Plaza Particulars (Part 1)
March 7, 2009 2:31 AM
Getting back to the plaza design for a bit, here is some additional detail on the player/fan appreciation wall. First, this from the renderings which were released with the unveiling:
From the overview, this shows the entire wall from behind -- freeway directly below.
Up close, this is what you'll see as you walk along.
Next, here is a front elevation of the concept plan:
Concept drawing for the fan/player appreciation wall. (Click to enlarge.)
Along the same wall area will be pennants -- one for each year -- containing the complete roster for the team. Presumably these pennants will begin in 1961.
Team pennant. (Click to enlarge.)
Combining the information from these views, it looks like there will be eight 300-name boards, and lots and lots of room for pennants. This fencing goes all around the plaza, providing protection from falling to your doom in traffic below.
The quotes across the top are a great touch, and the whole thing is a great idea, though I can imagine that some fans will wish they could just "buy a brick" somewhere. They should be thankful that the process has been classed up a little bit.
Like many of you, I spent some quality time last week in the "virtual waiting room" at the Cubs online ticket office. Unlike some of you, I never even got to sniff around for spare seats. I just plain never got through.
A quick check back later confirmed that almost everything had been completely cleaned out. About that time reports started surfacing that most of these tickets were now for sale at nearly twice the face value on one of the ticket "broker" web sites.
This set me to thinking a little bit about the economics at play here and the role that these rules must play in the Twins' decision-making regarding ticket prices at Target Field.
See if you agree with the following:
1. The true value of a ticket is whatever someone will pay for it.
2. If a ticket can be acquired at below its true value, it can be resold at a profit.
3. Conversely, if a ticket can be sold for a profit, it was originally purchased somewhere below its true value.
4. Selling tickets at below their true value leaves money on the table.
5. Teams should, in order to capture the maximum revenue, immediately raise their prices to something approximating the levels at which tickets are selling on the secondary market.
It's really pretty simple supply and demand stuff, but the implications for getting a cheap seat to a Major League baseball game are somewhat dire -- especially in a 40,000 seat venue.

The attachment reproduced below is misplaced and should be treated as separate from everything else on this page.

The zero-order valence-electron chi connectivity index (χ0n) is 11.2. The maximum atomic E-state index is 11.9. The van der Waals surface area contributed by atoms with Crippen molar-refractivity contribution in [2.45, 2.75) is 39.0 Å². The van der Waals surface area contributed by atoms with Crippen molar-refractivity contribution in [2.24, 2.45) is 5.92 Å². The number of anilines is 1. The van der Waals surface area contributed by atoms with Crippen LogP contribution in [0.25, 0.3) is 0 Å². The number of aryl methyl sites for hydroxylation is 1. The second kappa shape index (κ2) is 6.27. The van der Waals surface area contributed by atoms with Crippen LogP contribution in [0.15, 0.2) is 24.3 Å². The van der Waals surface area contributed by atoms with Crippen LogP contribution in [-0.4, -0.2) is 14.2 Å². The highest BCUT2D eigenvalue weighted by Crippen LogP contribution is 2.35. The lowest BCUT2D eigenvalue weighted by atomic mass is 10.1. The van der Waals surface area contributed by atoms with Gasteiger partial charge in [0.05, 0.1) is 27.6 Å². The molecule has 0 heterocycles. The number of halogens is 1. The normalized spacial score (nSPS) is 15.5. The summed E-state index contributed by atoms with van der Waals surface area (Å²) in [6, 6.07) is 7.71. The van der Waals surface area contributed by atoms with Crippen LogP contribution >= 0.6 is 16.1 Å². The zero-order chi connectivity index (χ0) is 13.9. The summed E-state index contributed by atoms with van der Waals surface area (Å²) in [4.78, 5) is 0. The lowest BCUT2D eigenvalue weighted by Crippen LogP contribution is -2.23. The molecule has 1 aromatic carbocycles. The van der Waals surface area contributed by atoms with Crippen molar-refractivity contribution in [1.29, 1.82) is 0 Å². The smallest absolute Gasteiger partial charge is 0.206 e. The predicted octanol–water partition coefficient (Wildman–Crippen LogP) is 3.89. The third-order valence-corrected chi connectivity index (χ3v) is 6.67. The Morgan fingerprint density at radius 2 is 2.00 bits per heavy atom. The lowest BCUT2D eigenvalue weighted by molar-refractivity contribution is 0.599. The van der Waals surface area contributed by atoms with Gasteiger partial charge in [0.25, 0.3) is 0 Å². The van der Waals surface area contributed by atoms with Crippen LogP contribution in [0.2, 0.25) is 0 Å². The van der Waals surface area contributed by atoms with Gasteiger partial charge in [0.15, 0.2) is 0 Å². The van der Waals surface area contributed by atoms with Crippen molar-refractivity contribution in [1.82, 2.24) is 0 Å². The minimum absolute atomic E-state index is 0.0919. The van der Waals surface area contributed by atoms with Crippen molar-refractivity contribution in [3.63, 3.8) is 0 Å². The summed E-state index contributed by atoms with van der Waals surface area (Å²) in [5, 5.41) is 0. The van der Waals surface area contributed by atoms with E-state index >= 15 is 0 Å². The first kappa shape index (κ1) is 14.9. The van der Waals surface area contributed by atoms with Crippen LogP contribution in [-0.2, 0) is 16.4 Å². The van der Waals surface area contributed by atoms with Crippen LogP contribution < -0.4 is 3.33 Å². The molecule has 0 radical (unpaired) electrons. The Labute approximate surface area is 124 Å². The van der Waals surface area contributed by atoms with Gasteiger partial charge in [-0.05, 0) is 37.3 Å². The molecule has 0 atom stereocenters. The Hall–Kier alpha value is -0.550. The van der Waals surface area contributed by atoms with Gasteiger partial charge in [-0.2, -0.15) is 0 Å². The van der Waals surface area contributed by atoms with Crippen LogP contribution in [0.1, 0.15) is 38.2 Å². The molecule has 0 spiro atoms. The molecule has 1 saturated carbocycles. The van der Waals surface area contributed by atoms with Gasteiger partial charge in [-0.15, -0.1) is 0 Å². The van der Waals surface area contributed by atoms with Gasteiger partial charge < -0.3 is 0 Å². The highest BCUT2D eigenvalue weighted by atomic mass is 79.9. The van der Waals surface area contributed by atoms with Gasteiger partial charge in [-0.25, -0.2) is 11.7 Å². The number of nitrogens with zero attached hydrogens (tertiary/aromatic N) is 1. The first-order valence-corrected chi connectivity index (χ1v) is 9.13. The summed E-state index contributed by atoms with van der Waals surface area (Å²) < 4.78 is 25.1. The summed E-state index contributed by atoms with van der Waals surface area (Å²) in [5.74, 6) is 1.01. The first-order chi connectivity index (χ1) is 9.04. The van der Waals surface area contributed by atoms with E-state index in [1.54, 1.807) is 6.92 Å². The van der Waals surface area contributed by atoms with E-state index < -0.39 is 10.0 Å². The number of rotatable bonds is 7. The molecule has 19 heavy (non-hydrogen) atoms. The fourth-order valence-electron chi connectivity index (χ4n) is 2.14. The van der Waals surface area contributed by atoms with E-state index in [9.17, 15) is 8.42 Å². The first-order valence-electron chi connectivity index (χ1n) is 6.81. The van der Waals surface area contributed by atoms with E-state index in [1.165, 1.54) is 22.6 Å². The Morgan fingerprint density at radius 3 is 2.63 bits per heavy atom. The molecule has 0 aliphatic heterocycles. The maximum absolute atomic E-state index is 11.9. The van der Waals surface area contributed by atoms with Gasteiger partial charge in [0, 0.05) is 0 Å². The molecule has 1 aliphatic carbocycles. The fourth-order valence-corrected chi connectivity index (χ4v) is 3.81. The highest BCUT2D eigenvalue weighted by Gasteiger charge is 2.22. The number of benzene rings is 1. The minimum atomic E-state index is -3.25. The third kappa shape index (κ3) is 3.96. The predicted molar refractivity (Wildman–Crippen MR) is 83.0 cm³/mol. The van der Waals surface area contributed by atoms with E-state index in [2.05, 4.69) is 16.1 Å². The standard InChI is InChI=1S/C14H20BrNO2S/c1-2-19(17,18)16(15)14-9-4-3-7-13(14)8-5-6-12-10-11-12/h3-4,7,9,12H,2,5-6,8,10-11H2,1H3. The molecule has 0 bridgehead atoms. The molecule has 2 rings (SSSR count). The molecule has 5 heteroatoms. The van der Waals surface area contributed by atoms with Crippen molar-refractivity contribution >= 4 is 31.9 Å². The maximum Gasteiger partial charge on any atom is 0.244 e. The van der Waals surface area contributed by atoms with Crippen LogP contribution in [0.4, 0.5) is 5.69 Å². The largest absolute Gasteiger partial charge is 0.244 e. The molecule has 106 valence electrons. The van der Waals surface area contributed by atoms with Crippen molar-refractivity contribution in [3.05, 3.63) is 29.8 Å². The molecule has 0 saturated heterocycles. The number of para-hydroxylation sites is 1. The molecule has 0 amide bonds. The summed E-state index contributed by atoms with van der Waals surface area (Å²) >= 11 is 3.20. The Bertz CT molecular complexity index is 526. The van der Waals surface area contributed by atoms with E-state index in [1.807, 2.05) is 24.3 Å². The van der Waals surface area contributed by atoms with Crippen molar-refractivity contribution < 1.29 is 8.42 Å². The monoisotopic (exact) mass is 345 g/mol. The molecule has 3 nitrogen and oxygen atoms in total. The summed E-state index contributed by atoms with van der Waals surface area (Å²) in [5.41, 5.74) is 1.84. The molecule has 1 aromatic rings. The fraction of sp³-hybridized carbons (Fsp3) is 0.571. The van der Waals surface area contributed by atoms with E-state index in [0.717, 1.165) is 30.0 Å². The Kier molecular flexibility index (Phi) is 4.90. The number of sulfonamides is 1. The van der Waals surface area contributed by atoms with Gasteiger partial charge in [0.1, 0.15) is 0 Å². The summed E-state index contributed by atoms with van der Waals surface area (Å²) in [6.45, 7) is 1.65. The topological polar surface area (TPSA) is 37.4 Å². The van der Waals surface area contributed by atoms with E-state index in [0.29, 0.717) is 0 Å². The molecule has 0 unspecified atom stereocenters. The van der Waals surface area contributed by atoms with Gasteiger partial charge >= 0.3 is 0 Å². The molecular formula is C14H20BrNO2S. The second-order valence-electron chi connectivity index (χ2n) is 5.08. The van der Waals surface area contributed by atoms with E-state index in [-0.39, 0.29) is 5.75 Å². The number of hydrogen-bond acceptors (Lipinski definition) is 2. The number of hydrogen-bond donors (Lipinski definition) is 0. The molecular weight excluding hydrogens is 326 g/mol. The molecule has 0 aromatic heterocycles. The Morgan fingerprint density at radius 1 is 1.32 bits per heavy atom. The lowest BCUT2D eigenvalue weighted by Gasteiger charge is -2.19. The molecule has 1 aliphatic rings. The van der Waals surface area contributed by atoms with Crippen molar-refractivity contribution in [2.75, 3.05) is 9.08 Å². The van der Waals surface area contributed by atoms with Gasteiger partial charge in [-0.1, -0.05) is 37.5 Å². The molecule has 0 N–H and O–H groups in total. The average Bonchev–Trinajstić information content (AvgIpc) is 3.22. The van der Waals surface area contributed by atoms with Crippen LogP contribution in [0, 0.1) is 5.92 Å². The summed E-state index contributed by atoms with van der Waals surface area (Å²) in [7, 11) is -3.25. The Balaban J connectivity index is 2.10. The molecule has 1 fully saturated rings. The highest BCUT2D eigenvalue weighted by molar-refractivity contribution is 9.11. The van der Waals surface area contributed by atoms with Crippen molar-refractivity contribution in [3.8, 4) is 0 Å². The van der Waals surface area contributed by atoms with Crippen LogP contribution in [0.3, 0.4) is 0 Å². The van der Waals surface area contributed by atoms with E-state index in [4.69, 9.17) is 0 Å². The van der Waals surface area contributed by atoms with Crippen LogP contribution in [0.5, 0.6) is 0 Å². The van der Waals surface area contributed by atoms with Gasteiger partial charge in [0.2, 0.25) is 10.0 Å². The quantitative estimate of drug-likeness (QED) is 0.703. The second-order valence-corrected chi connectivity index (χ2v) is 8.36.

There are certainly some downward pressures on prices. For example, the price increases which would be needed to match the secondary market would immediately cause a backlash among the fan base. That backlash might not result in less tickets being sold, but it certainly could result in less interest for TV and radio broadcasts of the games. There's nothing like a sense of elitism to turn off the population as a whole.
There is also the risk that tickets which seem valuable now will not be nearly so valuable by the time the game is actually played. If the Cubs start stinking up Wrigley again, prices will tumble and the brokers will be left holding the proverbial bag.
Also, in the case of the Twins, there was a commitment made to keeping at least some seats cheap so that anyone can get in.
That's a laudable goal, but if the market will bear, for example, a doubling of those cheap prices, then the scalpers -- er, ticker brokers -- will snap them up as fast as they can and get them resold at a market rate. Simple economics.
The truth is that demand will be setting the actual prices at Target Field for the first few years. Oh sure, you may get lucky and get through to buy some tickets at face value on the web site -- surely not every ticket is being bought by a broker or his agent, right?
But the chances are greater that anyone wanting a seat in the new ballpark for the first couple of years may be forced into the secondary market, where the team's decisions on pricing have no sway.
It's food for thought.